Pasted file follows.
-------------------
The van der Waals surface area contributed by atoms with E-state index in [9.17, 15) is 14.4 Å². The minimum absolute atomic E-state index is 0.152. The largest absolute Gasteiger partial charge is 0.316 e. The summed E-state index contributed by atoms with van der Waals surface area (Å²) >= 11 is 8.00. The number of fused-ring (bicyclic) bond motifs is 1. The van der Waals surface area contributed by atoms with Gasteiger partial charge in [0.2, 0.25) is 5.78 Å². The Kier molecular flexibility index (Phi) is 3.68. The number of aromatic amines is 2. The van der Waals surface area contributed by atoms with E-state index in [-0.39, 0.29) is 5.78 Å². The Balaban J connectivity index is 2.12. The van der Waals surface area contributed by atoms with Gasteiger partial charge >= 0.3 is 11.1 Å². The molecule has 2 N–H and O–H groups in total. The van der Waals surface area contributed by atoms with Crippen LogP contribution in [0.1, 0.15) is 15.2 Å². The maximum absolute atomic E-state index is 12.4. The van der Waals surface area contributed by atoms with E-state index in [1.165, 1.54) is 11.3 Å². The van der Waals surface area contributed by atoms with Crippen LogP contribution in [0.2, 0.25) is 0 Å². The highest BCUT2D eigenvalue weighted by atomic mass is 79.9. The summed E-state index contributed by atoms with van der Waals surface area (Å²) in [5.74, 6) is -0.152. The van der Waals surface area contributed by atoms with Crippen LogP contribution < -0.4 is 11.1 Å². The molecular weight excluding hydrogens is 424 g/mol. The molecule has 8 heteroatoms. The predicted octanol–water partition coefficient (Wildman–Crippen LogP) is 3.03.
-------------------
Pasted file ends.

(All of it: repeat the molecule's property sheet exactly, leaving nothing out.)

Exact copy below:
The van der Waals surface area contributed by atoms with E-state index in [9.17, 15) is 14.4 Å². The minimum absolute atomic E-state index is 0.152. The largest absolute Gasteiger partial charge is 0.316 e. The summed E-state index contributed by atoms with van der Waals surface area (Å²) >= 11 is 8.00. The number of fused-ring (bicyclic) bond motifs is 1. The van der Waals surface area contributed by atoms with Gasteiger partial charge in [0.2, 0.25) is 5.78 Å². The Kier molecular flexibility index (Phi) is 3.68. The number of aromatic amines is 2. The van der Waals surface area contributed by atoms with E-state index in [-0.39, 0.29) is 5.78 Å². The Balaban J connectivity index is 2.12. The van der Waals surface area contributed by atoms with Gasteiger partial charge >= 0.3 is 11.1 Å². The molecule has 2 N–H and O–H groups in total. The van der Waals surface area contributed by atoms with Crippen LogP contribution in [0.1, 0.15) is 15.2 Å². The maximum absolute atomic E-state index is 12.4. The van der Waals surface area contributed by atoms with E-state index in [1.165, 1.54) is 11.3 Å². The van der Waals surface area contributed by atoms with Crippen LogP contribution in [0.2, 0.25) is 0 Å². The highest BCUT2D eigenvalue weighted by atomic mass is 79.9. The summed E-state index contributed by atoms with van der Waals surface area (Å²) in [5.74, 6) is -0.152. The van der Waals surface area contributed by atoms with Crippen LogP contribution < -0.4 is 11.1 Å². The molecular weight excluding hydrogens is 424 g/mol. The molecule has 8 heteroatoms. The predicted octanol–water partition coefficient (Wildman–Crippen LogP) is 3.03.